The Forbidden City was designed to be the centre of the ancient, walled city of Beijing. It is enclosed in a larger, walled area called the Imperial City. The Imperial City is, in turn, enclosed by the Inner City; to its south lies the Outer City.
We entered the Forbidden City (called this because the “normal” folk were forbidden to enter) by crossing the entry bridge under Chairman Mao’s portrait then through one of the five tunnels via Tiananmen Gate, the Gate of Heavenly Peace.
Not far into the outer courtyards…came my fall from grace. Being the celebrity that any of us westerners are…the fall brought quite a bit of attention. I immediately stood…held up my arms in (what I hoped was) the universal sign of “I’m OK” at the same time saying “I’m OK…which most of them didn’t understand. But I was on my feet and there was no blood…so there were sighs of relief from all. So, for the first time in four months…there will be no pictures to accompany my story. While the others have some shots…they are not downloaded onto my laptop and I’m not sure if they will be…I haven’t forgotten the space issue in Iphoto.
This “city” took us half the day to walk through, as it encompasses several city blocks. And Beijing’s blocks are really big blocks! Strolling around the Palace Museum which is The Forbidden City, I was impressed with its immense scale. There were some city residents who never left these walls in their entire lives. You can easily see how this is possible. If we didn’t have a guide, we would have gotten lost. This place is just massive.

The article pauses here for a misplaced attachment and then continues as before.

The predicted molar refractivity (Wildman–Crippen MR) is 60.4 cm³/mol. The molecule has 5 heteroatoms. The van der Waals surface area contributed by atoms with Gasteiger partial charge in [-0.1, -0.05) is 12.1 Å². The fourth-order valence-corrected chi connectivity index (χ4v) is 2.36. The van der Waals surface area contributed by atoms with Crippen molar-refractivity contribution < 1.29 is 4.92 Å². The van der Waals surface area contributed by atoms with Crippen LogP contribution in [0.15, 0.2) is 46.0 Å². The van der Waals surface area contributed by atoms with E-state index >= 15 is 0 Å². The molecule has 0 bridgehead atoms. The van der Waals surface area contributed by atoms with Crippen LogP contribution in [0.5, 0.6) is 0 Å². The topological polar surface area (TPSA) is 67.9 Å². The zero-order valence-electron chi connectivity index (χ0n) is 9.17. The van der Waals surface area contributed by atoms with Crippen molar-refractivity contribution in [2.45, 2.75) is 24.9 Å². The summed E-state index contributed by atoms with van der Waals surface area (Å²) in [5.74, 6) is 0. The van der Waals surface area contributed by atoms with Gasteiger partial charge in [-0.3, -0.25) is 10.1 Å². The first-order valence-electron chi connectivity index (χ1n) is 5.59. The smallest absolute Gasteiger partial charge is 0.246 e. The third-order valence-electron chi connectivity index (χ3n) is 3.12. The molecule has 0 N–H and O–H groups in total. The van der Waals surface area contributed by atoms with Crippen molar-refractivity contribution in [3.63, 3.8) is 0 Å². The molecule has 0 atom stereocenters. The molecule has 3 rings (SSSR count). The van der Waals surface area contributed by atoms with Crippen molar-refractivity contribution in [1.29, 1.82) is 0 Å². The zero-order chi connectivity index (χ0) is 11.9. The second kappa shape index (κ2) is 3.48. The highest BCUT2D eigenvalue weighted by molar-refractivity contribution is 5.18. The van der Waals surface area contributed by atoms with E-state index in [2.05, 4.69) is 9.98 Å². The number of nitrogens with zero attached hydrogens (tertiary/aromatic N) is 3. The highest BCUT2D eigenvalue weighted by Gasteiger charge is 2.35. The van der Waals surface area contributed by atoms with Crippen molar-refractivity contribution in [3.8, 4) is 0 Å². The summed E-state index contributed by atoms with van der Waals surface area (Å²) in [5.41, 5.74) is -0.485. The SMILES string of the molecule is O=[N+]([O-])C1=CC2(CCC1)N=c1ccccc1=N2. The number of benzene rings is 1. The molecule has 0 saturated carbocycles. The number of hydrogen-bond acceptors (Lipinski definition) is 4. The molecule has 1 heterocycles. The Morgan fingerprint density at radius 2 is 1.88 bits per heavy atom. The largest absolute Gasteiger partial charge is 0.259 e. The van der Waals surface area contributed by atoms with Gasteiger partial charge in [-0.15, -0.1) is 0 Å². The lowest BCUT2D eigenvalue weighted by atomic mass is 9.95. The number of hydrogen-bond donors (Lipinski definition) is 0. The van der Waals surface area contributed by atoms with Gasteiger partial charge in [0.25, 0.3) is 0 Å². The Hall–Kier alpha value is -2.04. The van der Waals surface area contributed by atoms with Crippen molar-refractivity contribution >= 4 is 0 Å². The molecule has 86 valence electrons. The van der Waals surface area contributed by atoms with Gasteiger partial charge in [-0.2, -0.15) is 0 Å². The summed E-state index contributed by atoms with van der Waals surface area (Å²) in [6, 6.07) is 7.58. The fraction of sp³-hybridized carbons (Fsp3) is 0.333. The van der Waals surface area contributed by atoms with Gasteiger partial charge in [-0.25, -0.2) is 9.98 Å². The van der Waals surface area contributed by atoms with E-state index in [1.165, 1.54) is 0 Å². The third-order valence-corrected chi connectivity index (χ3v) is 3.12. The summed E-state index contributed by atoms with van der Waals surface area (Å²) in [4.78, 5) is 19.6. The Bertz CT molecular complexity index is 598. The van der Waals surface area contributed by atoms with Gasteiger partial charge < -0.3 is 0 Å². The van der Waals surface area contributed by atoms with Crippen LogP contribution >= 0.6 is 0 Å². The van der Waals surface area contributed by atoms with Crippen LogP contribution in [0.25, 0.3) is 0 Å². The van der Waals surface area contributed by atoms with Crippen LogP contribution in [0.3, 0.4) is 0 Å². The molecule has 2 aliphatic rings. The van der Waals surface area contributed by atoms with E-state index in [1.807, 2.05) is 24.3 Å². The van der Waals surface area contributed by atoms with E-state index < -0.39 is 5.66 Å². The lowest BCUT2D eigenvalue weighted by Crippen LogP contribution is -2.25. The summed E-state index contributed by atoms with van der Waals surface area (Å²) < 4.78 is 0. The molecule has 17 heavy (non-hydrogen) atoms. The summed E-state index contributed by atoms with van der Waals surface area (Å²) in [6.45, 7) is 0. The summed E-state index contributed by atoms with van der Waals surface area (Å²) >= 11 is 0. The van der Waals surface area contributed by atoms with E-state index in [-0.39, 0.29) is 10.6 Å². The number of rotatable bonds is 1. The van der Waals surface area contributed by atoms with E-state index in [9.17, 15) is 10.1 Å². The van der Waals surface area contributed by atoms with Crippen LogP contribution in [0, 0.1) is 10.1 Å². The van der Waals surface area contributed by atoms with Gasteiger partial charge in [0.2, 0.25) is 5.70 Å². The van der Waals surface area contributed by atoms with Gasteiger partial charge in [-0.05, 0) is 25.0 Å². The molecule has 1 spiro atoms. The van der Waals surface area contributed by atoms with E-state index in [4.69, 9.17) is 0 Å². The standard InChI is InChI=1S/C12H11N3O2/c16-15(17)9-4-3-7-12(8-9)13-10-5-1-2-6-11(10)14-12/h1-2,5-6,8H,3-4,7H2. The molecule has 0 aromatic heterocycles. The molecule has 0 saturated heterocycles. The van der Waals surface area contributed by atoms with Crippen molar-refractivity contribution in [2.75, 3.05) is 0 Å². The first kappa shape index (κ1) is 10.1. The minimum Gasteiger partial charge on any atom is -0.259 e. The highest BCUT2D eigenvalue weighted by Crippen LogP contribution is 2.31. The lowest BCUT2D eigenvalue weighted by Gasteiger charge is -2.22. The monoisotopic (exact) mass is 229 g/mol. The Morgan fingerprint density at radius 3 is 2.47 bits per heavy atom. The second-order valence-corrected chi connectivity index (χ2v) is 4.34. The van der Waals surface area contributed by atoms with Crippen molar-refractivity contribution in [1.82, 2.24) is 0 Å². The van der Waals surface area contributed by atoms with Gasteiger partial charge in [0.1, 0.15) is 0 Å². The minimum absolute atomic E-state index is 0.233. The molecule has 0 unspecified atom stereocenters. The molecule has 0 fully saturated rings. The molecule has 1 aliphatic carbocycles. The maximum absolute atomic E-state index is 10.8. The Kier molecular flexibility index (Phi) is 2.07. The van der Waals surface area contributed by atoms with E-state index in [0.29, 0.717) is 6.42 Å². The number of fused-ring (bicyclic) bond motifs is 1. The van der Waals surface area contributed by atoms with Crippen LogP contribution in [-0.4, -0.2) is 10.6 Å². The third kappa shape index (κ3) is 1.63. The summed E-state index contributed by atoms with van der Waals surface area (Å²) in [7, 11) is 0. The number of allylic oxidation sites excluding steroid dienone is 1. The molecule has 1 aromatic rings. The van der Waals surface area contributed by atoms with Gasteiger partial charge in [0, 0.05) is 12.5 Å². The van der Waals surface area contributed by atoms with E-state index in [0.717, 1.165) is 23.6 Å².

Most of the structures were built during the Ming Dynasty to house the emperors, his staff of pharmacists, wardrobe masters, eunuchs, servants, empresses and concubines. The Empress Dowager was the one who chose the concubines. There were hundreds of them and many never even got to see the emperor…but they lived their lives here regardless. There are endless temples with haunting names like the Palace of Earthly Tranquility, Hall of Mental Cultivation and the Temple of Heavenly Purity. There was one building dedicated to food, called the Temple of Lingering Taste.
At times it felt as if I was just part of a wave of people, going from one temple to the next. At smaller exhibits it was easier to see the displays, but at the Temples for the Emperor’s throne or the Empress’ bedroom, there was always a crush of people trying to see what was inside.
Although it is August, not nearly prime tourist season, there were probably more people at this attraction than any place I’ve been on my trip to date. People were everywhere, and it is best to accept them as part of the experience. We’ve found that the Chinese are not to be messed with when they’re trying to get somewhere…usually just in front of you. It didn’t matter if we were buying an apple, waiting to get through a doorway, or standing in a static line waiting for a taxi…they simply go right around you until they are in front of you and can go no further. At first, it’s surprising. Then it’s annoying. Finally, it becomes a challenge to defeat the line cutter’s plans…that’s really messing with them We don’t, however, mess with little old ladies and I don’t recommend that any of you do either. The smaller and older..the more dangerous.